Location: Soil and Water Management Research2017 Annual Report
1. Develop irrigation and drainage strategies for emerging cropping systems in the North Central United States to protect water and soil resources. a. Develop methods to facilitate the success of living mulch systems through the use of supplemental irrigation, and evaluate their environmental impact. b. Develop N management strategies for large dairy operations to reduce nutrient losses through artificial subsurface drainage. 2. Reduce the potential adverse impacts of agronomic and horticultural practices on water quality: a) Identify and test innovative management practices; b) Determine factors that control the fate and transport of agrochemicals and contaminants of emerging concern. a. Identify and differentiate contaminants in surface water systems associated with the agriculture-urban interface in order to delineate contaminant sources and develop mitigation strategies. b. Compare water use requirements and characterize persistence, transport and loss pathways of contaminants with runoff from traditional and low-input turf managed with conventional or innovative practices. c. Develop management strategies to reduce nitrate-N leaching losses using fall-applied anhydrous ammonia. d. Determine factors controlling the fate and transport of agrochemicals and contaminants of emerging concern.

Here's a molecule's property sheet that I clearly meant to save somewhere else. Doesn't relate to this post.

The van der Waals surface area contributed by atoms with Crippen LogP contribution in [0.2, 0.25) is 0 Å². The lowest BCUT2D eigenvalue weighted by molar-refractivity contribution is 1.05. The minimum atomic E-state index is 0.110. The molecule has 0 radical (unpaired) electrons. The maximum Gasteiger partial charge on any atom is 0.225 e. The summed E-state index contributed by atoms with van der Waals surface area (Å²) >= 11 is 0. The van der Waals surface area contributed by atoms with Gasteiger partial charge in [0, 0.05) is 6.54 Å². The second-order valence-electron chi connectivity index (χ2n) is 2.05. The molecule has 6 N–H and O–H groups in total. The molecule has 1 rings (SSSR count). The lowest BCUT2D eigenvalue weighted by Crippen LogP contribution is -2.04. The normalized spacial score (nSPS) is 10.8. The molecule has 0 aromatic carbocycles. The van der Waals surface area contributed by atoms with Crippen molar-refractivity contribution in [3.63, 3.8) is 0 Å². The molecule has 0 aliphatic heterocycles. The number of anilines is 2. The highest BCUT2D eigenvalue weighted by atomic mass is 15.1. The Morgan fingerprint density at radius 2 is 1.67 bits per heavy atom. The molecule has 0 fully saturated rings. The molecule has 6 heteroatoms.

Development of agricultural management strategies and basic research on fate and behavior of agrochemicals are integral parts of both objectives. Research will be designed to maximize the information that can be used to attain multiple objectives. For instance, the research in Objective 1a and 1b will include development of irrigation and drainage strategies for emerging cropping systems that will require less N and reduce losses of nitrate-N to water bodies from agrochemicals, while Objective 2a will identify production management systems that minimize offsite transport of agrochemicals to surface water. Objective 2b will determine factors that control the fate and transport of agrochemicals and contaminants of emerging concern in the cropping systems with the irrigation and drainage strategies identified in Objective 1a and 1b, and in the production management systems identified in Objective 2a. The complementarity in fundamental processes studied, sample and data collection methods, and analytical methods across objectives will facilitate integration of results and provide important operational efficiencies. A cohesive, multidisciplinary team is needed to accomplish the presented range of research objectives.